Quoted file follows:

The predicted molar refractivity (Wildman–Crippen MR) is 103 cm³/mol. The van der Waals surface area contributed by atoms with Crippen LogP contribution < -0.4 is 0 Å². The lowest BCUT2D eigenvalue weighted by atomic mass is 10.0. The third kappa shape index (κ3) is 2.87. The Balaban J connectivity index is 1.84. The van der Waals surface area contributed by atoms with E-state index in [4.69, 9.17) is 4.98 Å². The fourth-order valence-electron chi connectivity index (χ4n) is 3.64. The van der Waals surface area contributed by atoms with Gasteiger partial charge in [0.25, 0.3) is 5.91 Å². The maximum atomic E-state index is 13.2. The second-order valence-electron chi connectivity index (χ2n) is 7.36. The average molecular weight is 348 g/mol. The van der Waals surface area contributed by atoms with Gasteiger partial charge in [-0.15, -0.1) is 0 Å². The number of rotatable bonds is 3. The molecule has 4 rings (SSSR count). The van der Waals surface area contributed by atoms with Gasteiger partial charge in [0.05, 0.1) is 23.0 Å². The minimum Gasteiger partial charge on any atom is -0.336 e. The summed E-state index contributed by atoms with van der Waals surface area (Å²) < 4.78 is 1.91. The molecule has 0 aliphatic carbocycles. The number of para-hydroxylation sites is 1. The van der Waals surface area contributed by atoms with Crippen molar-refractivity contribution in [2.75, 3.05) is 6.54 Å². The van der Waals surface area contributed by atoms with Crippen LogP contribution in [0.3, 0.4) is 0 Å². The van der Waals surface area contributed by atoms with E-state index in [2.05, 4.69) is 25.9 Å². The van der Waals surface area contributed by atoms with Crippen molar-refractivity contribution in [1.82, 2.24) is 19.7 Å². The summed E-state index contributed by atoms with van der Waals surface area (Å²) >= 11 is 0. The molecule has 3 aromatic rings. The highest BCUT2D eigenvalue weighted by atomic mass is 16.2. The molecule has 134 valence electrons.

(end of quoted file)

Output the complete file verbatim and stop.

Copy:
The predicted molar refractivity (Wildman–Crippen MR) is 103 cm³/mol. The van der Waals surface area contributed by atoms with Crippen LogP contribution < -0.4 is 0 Å². The lowest BCUT2D eigenvalue weighted by atomic mass is 10.0. The third kappa shape index (κ3) is 2.87. The Balaban J connectivity index is 1.84. The van der Waals surface area contributed by atoms with E-state index in [4.69, 9.17) is 4.98 Å². The fourth-order valence-electron chi connectivity index (χ4n) is 3.64. The van der Waals surface area contributed by atoms with Gasteiger partial charge in [0.25, 0.3) is 5.91 Å². The maximum atomic E-state index is 13.2. The second-order valence-electron chi connectivity index (χ2n) is 7.36. The average molecular weight is 348 g/mol. The van der Waals surface area contributed by atoms with Gasteiger partial charge in [-0.15, -0.1) is 0 Å². The number of rotatable bonds is 3. The molecule has 4 rings (SSSR count). The van der Waals surface area contributed by atoms with Gasteiger partial charge in [0.05, 0.1) is 23.0 Å². The minimum Gasteiger partial charge on any atom is -0.336 e. The summed E-state index contributed by atoms with van der Waals surface area (Å²) < 4.78 is 1.91. The molecule has 0 aliphatic carbocycles. The number of para-hydroxylation sites is 1. The van der Waals surface area contributed by atoms with Crippen molar-refractivity contribution in [2.75, 3.05) is 6.54 Å². The van der Waals surface area contributed by atoms with Crippen LogP contribution in [0.3, 0.4) is 0 Å². The van der Waals surface area contributed by atoms with E-state index in [2.05, 4.69) is 25.9 Å². The van der Waals surface area contributed by atoms with Crippen molar-refractivity contribution in [1.82, 2.24) is 19.7 Å². The summed E-state index contributed by atoms with van der Waals surface area (Å²) >= 11 is 0. The molecule has 3 aromatic rings. The highest BCUT2D eigenvalue weighted by atomic mass is 16.2. The molecule has 134 valence electrons.